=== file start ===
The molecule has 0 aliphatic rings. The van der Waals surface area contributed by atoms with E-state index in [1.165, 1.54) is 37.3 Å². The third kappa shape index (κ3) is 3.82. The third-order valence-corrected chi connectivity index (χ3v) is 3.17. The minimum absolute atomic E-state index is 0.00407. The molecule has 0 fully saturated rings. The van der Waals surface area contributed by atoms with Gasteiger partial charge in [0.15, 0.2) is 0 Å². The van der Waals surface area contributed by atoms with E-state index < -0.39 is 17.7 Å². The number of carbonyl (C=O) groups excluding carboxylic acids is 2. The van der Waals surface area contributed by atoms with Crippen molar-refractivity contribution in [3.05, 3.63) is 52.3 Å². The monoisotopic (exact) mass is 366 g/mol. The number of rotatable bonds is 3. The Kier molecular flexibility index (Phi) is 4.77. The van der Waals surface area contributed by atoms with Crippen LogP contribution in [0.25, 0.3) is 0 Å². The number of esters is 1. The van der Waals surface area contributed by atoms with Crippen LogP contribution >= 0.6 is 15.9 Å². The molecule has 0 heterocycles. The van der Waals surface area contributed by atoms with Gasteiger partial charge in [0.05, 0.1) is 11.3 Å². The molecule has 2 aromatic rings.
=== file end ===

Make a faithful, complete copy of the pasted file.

The molecule has 0 aliphatic rings. The van der Waals surface area contributed by atoms with E-state index in [1.165, 1.54) is 37.3 Å². The third kappa shape index (κ3) is 3.82. The third-order valence-corrected chi connectivity index (χ3v) is 3.17. The minimum absolute atomic E-state index is 0.00407. The molecule has 0 fully saturated rings. The van der Waals surface area contributed by atoms with Gasteiger partial charge in [0.15, 0.2) is 0 Å². The van der Waals surface area contributed by atoms with E-state index < -0.39 is 17.7 Å². The number of carbonyl (C=O) groups excluding carboxylic acids is 2. The van der Waals surface area contributed by atoms with Crippen molar-refractivity contribution in [3.05, 3.63) is 52.3 Å². The monoisotopic (exact) mass is 366 g/mol. The number of rotatable bonds is 3. The Kier molecular flexibility index (Phi) is 4.77. The van der Waals surface area contributed by atoms with Crippen LogP contribution in [0.25, 0.3) is 0 Å². The number of esters is 1. The van der Waals surface area contributed by atoms with Crippen LogP contribution >= 0.6 is 15.9 Å². The molecule has 0 heterocycles. The van der Waals surface area contributed by atoms with Gasteiger partial charge in [0.05, 0.1) is 11.3 Å². The molecule has 2 aromatic rings.